Two new programs will address critical skills gap in advanced technologies

Smart buildings and smart factories are the future, and as we enter the next industrial revolution, advanced technology demands interdisciplinary skills. Being able to build, troubleshoot and support next generation industrial systems will be a valuable skillset. Georgian College is launching two new programs to help bridge the skills gap in these critical areas and prepare students for industry 4.0 opportunities.

Building Automation and Systems Integration

Building Automation and Systems Integration is a new one-year graduate certificate with an optional co-op work term. The program consists of 12 courses, and students will be familiarized with a variety of paths a Building Automation Systems (BAS) technologist can take, from hands-on installation and service to innovative solutions provided through design and configuration. While the tasks are not mutually exclusive, Sam Bilamjian, co-ordinator for the Heating, Refrigeration and Air Conditioning Technician program, indicates that employers seem to prefer having workers specialized in what they do.

“A graduate of this program can work as a BAS technologist in the field, design control systems in the office and provide consultation services where engineering and problem solving is required,” says Sam. “There’s also great employment opportunities and a real need for graduates with this valuable skillset,” he adds.

And employers are looking for graduates in this field. Sam and Maureen Koski, a co-op consultant in the Engineering and Environmental Technologies department, regularly receive calls and emails from employers looking for BAS technologists. Based on input from industry representatives, the program will be offered in the evenings and on weekends to provide opportunities for those who have full-time jobs. In addition, although the program is a graduate certificate requiring a diploma or a degree for admission, Georgian has approved admitting applicants who have certain trade certificates, combined with a strong background and work experience in fields similar to building automation.

A male working on machining equipment

Electromechanical Engineering Technology – Mechatronics

The second new program is a three-year advanced diploma in Electromechanical Engineering Technology – Mechatronics. Mechatronics is the interdisciplinary study of electrical, mechanical and computing systems, and there is growing demand and a scarcity of talent with this valuable knowledge and skillset.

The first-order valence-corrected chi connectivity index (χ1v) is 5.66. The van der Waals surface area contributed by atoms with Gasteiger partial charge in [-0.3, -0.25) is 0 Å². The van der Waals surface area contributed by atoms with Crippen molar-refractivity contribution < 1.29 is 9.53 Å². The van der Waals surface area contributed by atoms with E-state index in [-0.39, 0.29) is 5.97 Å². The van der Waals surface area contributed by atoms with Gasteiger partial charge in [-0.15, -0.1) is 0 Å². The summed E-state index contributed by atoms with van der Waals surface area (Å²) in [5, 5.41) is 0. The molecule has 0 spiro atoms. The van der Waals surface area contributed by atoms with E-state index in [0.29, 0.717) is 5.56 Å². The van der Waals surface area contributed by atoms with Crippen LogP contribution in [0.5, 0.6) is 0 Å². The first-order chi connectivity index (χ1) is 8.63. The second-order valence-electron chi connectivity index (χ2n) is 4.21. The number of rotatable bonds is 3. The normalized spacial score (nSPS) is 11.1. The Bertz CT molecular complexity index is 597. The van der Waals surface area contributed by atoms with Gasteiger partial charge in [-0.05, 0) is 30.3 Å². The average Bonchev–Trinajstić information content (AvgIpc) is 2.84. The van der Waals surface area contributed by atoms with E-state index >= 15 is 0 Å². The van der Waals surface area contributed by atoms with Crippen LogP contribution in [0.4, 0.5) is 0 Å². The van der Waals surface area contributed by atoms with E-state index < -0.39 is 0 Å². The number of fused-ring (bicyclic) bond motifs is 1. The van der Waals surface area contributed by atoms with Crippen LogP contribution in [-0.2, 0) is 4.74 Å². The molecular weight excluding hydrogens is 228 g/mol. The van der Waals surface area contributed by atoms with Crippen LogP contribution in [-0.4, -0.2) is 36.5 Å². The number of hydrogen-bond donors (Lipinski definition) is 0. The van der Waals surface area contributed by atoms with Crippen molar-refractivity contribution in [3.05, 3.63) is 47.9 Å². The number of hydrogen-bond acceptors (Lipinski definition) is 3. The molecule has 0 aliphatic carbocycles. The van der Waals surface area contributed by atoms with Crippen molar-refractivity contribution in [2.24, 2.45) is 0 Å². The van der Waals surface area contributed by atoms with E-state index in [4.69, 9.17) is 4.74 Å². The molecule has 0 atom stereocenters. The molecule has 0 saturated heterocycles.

The program combines 38 courses, a major technical project and three co-op work terms. Students will gain expertise in electrical, mechanical and computer engineering, and explore how these disciplines are interconnected. They will also acquire an understanding of electronics, digital circuits, motor control, industrial automation, robotics, programmable logic controllers, pneumatics, hydraulic systems, machining, dynamics, stress analysis, the internet of things, web and database systems, and interface programming. The three co-ops provide opportunities for students to experience real-life industry skills, networking, and potential career paths.

Thanks to a recent generous donation from Magna International Inc. – a Canadian mobility tech company with comprehensive global presence – students will have an innovative state-of-the-art learning space. When complete, the new Magna Mechatronics Lab will be home to students in a variety of programs, particularly those in the new mechatronics advanced diploma program.

“Highly skilled graduates from these two programs will address a skills gap and line us up to serve the critical needs for building and manufacturing sectors as they look to secure skilled employees to support them with getting ahead of the industry 4.0 movement,” says Dr. Bill Angelakos, Dean, Technology and Visual Arts, Georgian College. “This movement continues to accelerate due to advancements in computing power, big data analytics and connectivity leveraging the internet of things, cloud computing, and machine-to-machine and human-to-machine interactions. A solid understanding and appreciation of these technologies are vital for our graduates to be relevant and successful.”

The programs will be taught by industry-expert faculty, giving students the opportunity to explore a unique blend of theoretical knowledge and applied skills. Both start in fall 2021 at the Barrie Campus.

Learn more about these programs – and how to apply – at

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